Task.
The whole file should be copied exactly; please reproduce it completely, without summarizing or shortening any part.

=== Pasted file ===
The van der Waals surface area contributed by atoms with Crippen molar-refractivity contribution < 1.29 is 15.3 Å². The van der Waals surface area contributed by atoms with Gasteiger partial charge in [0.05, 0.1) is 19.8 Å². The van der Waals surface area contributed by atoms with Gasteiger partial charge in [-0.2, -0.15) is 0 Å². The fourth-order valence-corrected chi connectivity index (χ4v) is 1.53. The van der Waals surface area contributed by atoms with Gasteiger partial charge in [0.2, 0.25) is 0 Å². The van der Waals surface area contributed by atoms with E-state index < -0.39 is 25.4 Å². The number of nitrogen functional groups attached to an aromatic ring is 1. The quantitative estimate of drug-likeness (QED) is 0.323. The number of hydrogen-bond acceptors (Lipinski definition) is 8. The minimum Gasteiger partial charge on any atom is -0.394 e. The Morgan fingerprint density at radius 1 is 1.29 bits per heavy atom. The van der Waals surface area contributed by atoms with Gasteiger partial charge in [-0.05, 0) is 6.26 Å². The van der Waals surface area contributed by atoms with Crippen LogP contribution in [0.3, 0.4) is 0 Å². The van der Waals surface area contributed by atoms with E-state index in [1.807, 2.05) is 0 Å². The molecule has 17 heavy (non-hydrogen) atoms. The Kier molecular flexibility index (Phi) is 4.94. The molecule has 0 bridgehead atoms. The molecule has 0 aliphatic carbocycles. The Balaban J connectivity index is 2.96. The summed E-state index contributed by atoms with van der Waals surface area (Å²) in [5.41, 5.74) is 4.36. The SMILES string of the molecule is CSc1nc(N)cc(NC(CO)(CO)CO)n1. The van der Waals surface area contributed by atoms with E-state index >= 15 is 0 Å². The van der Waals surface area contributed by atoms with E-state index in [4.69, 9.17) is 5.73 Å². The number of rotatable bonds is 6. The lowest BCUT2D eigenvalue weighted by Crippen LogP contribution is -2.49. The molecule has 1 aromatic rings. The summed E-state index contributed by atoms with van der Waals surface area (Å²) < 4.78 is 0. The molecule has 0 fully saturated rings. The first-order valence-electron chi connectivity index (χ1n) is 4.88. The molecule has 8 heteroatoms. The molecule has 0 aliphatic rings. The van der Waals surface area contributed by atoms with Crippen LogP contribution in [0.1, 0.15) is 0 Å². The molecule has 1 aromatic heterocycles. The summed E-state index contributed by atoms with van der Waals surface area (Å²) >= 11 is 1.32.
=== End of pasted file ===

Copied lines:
The van der Waals surface area contributed by atoms with Crippen molar-refractivity contribution < 1.29 is 15.3 Å². The van der Waals surface area contributed by atoms with Gasteiger partial charge in [0.05, 0.1) is 19.8 Å². The van der Waals surface area contributed by atoms with Gasteiger partial charge in [-0.2, -0.15) is 0 Å². The fourth-order valence-corrected chi connectivity index (χ4v) is 1.53. The van der Waals surface area contributed by atoms with Gasteiger partial charge in [0.2, 0.25) is 0 Å². The van der Waals surface area contributed by atoms with E-state index < -0.39 is 25.4 Å². The number of nitrogen functional groups attached to an aromatic ring is 1. The quantitative estimate of drug-likeness (QED) is 0.323. The number of hydrogen-bond acceptors (Lipinski definition) is 8. The minimum Gasteiger partial charge on any atom is -0.394 e. The Morgan fingerprint density at radius 1 is 1.29 bits per heavy atom. The van der Waals surface area contributed by atoms with Gasteiger partial charge in [-0.05, 0) is 6.26 Å². The van der Waals surface area contributed by atoms with Crippen LogP contribution in [0.3, 0.4) is 0 Å². The van der Waals surface area contributed by atoms with E-state index in [1.807, 2.05) is 0 Å². The molecule has 17 heavy (non-hydrogen) atoms. The Kier molecular flexibility index (Phi) is 4.94. The molecule has 0 bridgehead atoms. The molecule has 0 aliphatic carbocycles. The Balaban J connectivity index is 2.96. The summed E-state index contributed by atoms with van der Waals surface area (Å²) in [5.41, 5.74) is 4.36. The SMILES string of the molecule is CSc1nc(N)cc(NC(CO)(CO)CO)n1. The van der Waals surface area contributed by atoms with E-state index >= 15 is 0 Å². The van der Waals surface area contributed by atoms with E-state index in [4.69, 9.17) is 5.73 Å². The number of rotatable bonds is 6. The lowest BCUT2D eigenvalue weighted by Crippen LogP contribution is -2.49. The molecule has 1 aromatic rings. The summed E-state index contributed by atoms with van der Waals surface area (Å²) < 4.78 is 0. The molecule has 0 fully saturated rings. The first-order valence-electron chi connectivity index (χ1n) is 4.88. The molecule has 8 heteroatoms. The molecule has 0 aliphatic rings. The van der Waals surface area contributed by atoms with Crippen LogP contribution in [0.1, 0.15) is 0 Å². The molecule has 1 aromatic heterocycles. The summed E-state index contributed by atoms with van der Waals surface area (Å²) >= 11 is 1.32.